07 Sep 2023

A technician at Metalworks inspects and maintains its blank unloading automation from a laser cutting system.
At Metalworks Inc.’s main plant in Lincoln, Neb., co-founders Rob Ernesti and Doug Swanson walked past a new punch/laser system being tested, complete with part removal and stacking automation. It’s one piece of a value stream dedicated to a family of parts. They next walked by a row of small and large robotic press brake cells; a little later they came across a collection of welding robots. After that, Ernesti paused, then said something that, on the surface, didn’t have anything to do with the merits of an automated fab shop.
“The biggest thing we manage here is our culture. Our culture is everything to us. You find out how important your employees are the day they don’t show up.”
Historically, automation and shop culture sometimes stood at odds with each other. After all, a shop culture is all about providing a quality working life to employees. Job-eliminating automation doesn’t seem to fit into that picture. Thing is, the picture isn’t that simple.
A confluence of factors spurred Metalworks’ journey into automation, especially over the past five years. First, customer demand is there but the people aren’t—a common conundrum that’s pervaded this business for years. Metalworks’ customers want the fabricator to grow its capacity, and it couldn’t do that without automation.
Still, automation isn’t about having the ability to grow without adding people, and the numbers behind Metalworks’ growth story prove it. The fabricator’s automation strategy has been about consistency and culture, two elements that effectively feed off each other in a virtuous cycle. As one improves, so does the other.
Today, Metalworks has more automation and more employees than ever. Since 2020, it’s doubled its headcount, from 100 to 200 employees. Its revenue has more than doubled, from $20 million in 2020 to $48.5 million in 2022, so, yes, its sales-per-employee metric is certainly higher than it was.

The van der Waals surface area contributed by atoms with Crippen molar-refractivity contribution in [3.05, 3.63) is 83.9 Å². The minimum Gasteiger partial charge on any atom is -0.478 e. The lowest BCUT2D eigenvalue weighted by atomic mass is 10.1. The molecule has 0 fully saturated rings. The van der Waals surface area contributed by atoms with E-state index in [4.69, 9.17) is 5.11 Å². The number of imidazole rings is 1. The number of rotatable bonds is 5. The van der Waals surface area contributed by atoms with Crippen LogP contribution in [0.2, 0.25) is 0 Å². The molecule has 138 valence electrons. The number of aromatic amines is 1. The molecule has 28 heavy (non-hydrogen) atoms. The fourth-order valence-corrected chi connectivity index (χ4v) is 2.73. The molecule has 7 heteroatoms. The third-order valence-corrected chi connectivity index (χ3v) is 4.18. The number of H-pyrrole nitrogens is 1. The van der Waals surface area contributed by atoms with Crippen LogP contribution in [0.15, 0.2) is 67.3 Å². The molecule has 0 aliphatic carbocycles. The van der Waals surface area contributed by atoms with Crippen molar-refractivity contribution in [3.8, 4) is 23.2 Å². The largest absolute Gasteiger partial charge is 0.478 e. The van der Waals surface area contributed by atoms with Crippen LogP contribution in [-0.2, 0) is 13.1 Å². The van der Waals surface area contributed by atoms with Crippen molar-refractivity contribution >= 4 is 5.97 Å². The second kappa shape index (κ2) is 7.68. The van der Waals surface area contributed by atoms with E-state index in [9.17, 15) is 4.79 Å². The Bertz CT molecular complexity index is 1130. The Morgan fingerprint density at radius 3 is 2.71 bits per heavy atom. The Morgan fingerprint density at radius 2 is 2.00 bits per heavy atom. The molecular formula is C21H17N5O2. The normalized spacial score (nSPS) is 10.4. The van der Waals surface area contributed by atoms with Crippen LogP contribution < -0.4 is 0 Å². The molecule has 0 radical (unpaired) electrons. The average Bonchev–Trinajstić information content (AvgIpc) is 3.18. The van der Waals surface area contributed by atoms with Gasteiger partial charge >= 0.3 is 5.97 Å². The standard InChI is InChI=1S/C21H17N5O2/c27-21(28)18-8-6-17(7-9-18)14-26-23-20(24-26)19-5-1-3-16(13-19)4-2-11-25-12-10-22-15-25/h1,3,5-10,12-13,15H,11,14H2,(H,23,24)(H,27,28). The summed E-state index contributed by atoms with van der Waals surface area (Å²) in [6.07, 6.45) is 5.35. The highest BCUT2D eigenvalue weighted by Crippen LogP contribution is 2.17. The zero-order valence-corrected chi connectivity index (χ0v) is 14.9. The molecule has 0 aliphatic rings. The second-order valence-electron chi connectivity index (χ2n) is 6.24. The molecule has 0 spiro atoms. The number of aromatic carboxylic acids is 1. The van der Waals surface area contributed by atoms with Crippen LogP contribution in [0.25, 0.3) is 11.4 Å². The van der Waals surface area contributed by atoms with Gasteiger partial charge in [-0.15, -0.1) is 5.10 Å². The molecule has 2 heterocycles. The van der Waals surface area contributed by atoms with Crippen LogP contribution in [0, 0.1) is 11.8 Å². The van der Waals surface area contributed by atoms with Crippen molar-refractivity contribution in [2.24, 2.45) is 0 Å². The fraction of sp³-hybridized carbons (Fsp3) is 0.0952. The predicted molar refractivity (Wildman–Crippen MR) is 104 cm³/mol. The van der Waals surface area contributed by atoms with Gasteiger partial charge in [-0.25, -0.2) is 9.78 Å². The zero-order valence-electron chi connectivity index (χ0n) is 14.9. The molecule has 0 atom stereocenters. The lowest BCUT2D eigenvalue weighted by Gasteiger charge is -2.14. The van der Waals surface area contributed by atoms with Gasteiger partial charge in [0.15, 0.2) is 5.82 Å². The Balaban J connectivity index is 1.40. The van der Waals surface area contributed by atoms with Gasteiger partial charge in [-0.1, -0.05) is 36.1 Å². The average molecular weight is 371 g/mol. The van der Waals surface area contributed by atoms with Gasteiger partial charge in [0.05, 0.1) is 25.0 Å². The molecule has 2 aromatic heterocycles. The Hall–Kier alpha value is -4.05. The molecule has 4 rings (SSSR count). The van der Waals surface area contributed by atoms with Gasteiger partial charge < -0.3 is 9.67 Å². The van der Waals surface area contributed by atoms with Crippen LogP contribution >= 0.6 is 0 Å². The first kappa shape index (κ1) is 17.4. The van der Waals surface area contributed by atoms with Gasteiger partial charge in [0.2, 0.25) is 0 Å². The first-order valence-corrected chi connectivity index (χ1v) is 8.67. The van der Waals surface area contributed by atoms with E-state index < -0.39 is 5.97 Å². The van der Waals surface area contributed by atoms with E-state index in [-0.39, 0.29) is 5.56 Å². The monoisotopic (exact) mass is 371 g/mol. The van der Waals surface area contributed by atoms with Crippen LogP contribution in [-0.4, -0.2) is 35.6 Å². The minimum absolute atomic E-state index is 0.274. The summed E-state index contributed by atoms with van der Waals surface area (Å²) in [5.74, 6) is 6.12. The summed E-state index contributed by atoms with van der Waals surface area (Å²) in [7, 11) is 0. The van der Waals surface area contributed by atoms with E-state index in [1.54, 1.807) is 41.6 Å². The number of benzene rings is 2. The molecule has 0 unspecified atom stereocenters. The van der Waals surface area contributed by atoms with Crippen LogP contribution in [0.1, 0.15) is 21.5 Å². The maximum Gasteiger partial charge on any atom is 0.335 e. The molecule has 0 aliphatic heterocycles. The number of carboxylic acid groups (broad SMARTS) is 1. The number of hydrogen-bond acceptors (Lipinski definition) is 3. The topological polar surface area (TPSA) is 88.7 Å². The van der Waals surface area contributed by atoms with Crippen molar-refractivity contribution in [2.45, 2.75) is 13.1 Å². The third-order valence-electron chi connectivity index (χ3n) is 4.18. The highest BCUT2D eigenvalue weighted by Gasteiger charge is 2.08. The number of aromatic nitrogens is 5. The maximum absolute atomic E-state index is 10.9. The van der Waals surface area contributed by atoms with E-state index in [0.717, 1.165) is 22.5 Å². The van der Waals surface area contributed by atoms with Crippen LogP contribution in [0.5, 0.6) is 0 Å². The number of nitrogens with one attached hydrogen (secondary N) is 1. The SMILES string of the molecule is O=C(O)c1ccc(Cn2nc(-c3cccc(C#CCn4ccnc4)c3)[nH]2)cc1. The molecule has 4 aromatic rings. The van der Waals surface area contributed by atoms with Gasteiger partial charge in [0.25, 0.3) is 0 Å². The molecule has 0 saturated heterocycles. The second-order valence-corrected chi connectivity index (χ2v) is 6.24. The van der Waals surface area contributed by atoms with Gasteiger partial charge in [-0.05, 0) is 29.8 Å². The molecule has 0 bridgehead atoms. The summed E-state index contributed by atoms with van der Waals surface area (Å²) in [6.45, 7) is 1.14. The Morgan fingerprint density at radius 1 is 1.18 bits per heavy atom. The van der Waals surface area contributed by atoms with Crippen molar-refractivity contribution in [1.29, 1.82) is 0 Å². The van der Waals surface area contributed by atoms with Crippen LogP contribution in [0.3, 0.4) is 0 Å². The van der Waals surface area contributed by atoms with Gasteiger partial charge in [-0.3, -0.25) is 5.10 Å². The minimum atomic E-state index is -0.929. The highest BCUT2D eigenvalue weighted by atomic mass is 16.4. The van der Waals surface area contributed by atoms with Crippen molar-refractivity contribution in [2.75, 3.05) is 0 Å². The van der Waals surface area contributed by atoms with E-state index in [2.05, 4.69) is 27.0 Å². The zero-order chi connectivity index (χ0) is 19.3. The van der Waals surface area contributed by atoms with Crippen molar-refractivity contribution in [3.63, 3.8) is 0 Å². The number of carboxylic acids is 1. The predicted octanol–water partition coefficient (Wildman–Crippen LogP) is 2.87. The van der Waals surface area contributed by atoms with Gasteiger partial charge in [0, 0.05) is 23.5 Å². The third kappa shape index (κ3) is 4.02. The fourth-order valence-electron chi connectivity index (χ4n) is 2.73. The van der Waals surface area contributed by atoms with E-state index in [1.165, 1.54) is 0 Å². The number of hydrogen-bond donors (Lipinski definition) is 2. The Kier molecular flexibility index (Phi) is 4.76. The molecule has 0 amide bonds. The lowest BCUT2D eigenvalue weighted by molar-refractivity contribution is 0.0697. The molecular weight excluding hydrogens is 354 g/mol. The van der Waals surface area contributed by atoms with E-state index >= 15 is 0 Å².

The metric hasn’t skyrocketed upward, though, so to say automation has allowed Metalworks to “produce more with less” is a bit of an oversimplification—especially considering all the different jobs the fabricator processes. And therein lies the rub: High-product-mix operations are inherently variable, and that variability can get worse as the operation grows. Well-planned, efficiently integrated, and well-supported automation reduces that variability.
“It’s like the tortoise and the hare,” Ernesti said. “Welding robotics aside, people can often outpace automation, except over time.”
In this instance, he’s referring especially to material handling automation in several areas of the fab shop, including parts-stacking automation in cutting and the robotic press brake in the forming department. Watch employees denest and stack cut parts, or perhaps bend a series of brackets on a modern electric press brake. Next, watch a robot or other mechanized system grasp and stack parts, and carry a part through a bend cycle.
“A good operator could outpace the machine, especially over a short run,” Swanson said, “but over time, the robot just keeps on producing.”